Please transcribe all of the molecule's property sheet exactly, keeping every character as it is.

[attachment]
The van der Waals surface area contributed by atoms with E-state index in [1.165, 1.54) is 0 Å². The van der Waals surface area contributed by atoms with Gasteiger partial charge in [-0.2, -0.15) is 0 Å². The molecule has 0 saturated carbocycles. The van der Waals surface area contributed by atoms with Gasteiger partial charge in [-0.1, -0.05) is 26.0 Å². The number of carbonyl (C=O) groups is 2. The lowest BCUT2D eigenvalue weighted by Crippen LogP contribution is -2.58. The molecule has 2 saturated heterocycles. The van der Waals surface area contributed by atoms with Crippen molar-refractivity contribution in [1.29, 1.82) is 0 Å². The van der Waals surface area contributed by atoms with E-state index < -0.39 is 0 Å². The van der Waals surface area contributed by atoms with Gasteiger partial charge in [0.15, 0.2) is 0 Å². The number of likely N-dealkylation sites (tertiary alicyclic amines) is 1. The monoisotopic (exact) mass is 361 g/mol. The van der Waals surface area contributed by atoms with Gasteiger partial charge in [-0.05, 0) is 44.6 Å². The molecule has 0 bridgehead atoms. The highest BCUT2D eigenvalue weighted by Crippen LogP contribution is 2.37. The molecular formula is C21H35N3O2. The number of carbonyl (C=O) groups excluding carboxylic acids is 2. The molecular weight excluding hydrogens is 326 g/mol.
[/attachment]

The van der Waals surface area contributed by atoms with E-state index in [1.165, 1.54) is 0 Å². The van der Waals surface area contributed by atoms with Gasteiger partial charge in [-0.2, -0.15) is 0 Å². The molecule has 0 saturated carbocycles. The van der Waals surface area contributed by atoms with Gasteiger partial charge in [-0.1, -0.05) is 26.0 Å². The number of carbonyl (C=O) groups is 2. The lowest BCUT2D eigenvalue weighted by Crippen LogP contribution is -2.58. The molecule has 2 saturated heterocycles. The van der Waals surface area contributed by atoms with Crippen molar-refractivity contribution in [1.29, 1.82) is 0 Å². The van der Waals surface area contributed by atoms with E-state index < -0.39 is 0 Å². The van der Waals surface area contributed by atoms with Gasteiger partial charge in [0.15, 0.2) is 0 Å². The number of likely N-dealkylation sites (tertiary alicyclic amines) is 1. The monoisotopic (exact) mass is 361 g/mol. The van der Waals surface area contributed by atoms with Gasteiger partial charge in [-0.05, 0) is 44.6 Å². The molecule has 0 bridgehead atoms. The highest BCUT2D eigenvalue weighted by Crippen LogP contribution is 2.37. The molecular formula is C21H35N3O2. The number of carbonyl (C=O) groups excluding carboxylic acids is 2. The molecular weight excluding hydrogens is 326 g/mol.